Stressful life events occurring in adulthood have been found able to affect mood and behavior, thus increasing the vulnerability for several stress-related psychiatric disorders. However, although there is plenty of clinical data supporting an association between stressful life events in adulthood and an enhanced vulnerability for psychopathology, the underlying molecular mechanisms are still poorly investigated. Thus, in this study we performed peripheral/whole-genome transcriptomic analyses in blood samples obtained from 53 adult subjects characterized for recent stressful life events occurred within the previous 6 months. Transcriptomic data were analyzed using Partek Genomics Suite; pathway and network analyses were performed using Ingenuity Pathway Analysis and GeneMANIA Software. We found 207 genes significantly differentially expressed in adult subjects who reported recent stressful life experiences (n = 21) compared with those without such experiences (n = 32). Moreover, the same subjects exposed to such stressful experiences showed a reduction in leukocyte telomere length. A correlation analyses between telomere length and transcriptomic data indicated an association between the exposures to recent stressful life events and the modulation of several pathways, mainly involved in immune-inflammatory-related processes and oxidative stress, such as natural killer cell signaling, interleukin-1 (IL-1) signaling, MIF regulation of innate immunity and IL-6 signaling. Our data suggest an association between exposures to recent stressful life events in adulthood and alterations in the immune, inflammatory and oxidative stress pathways, which could be also involved in the negative effect of stressful life events on leukocyte telomere length. The modulation of these mechanisms may underlie the clinical association between the exposure to recent Stressful life events in adulthood and an enhanced vulnerability to develop psychiatric diseases in adulthood.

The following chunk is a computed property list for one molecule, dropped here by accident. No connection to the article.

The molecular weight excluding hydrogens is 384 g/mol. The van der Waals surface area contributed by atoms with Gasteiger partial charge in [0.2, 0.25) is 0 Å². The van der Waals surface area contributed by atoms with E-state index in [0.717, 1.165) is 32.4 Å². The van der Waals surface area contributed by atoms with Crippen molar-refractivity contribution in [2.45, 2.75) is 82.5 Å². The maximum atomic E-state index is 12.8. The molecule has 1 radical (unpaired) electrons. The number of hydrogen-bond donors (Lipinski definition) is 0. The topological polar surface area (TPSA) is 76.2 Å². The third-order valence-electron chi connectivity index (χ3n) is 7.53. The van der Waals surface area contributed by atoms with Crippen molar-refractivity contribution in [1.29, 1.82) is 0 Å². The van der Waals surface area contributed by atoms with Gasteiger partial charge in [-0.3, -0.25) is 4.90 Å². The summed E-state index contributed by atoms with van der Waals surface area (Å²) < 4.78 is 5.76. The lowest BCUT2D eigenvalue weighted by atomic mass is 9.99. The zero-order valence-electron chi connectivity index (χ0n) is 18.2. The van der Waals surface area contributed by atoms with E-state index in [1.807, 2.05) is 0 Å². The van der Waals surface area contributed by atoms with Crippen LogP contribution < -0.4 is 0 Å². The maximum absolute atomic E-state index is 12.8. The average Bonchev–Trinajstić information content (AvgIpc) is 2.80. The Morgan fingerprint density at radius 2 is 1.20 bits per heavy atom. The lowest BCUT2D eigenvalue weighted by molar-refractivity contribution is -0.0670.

ASJC Scopus subject areas
- Psychiatry and Mental health
- Cellular and Molecular Neuroscience
- Biological Psychiatry